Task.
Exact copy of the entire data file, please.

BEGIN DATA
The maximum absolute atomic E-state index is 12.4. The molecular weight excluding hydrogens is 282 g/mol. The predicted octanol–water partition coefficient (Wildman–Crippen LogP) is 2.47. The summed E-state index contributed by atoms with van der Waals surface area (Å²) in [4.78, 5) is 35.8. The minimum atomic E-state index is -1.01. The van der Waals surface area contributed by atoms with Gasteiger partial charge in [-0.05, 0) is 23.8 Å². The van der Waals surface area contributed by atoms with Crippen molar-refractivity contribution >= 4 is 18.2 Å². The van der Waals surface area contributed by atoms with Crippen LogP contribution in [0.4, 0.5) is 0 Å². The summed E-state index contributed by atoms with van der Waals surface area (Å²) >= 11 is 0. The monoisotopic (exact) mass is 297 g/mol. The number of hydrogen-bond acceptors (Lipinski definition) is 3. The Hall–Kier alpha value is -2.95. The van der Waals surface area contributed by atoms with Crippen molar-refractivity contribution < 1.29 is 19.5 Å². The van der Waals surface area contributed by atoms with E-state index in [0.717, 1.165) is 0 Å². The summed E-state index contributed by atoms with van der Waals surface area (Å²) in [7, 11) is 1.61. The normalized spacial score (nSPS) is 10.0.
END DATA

The maximum absolute atomic E-state index is 12.4. The molecular weight excluding hydrogens is 282 g/mol. The predicted octanol–water partition coefficient (Wildman–Crippen LogP) is 2.47. The summed E-state index contributed by atoms with van der Waals surface area (Å²) in [4.78, 5) is 35.8. The minimum atomic E-state index is -1.01. The van der Waals surface area contributed by atoms with Gasteiger partial charge in [-0.05, 0) is 23.8 Å². The van der Waals surface area contributed by atoms with Crippen molar-refractivity contribution >= 4 is 18.2 Å². The van der Waals surface area contributed by atoms with Crippen LogP contribution in [0.4, 0.5) is 0 Å². The summed E-state index contributed by atoms with van der Waals surface area (Å²) >= 11 is 0. The monoisotopic (exact) mass is 297 g/mol. The number of hydrogen-bond acceptors (Lipinski definition) is 3. The Hall–Kier alpha value is -2.95. The van der Waals surface area contributed by atoms with Crippen molar-refractivity contribution < 1.29 is 19.5 Å². The van der Waals surface area contributed by atoms with E-state index in [0.717, 1.165) is 0 Å². The summed E-state index contributed by atoms with van der Waals surface area (Å²) in [7, 11) is 1.61. The normalized spacial score (nSPS) is 10.0.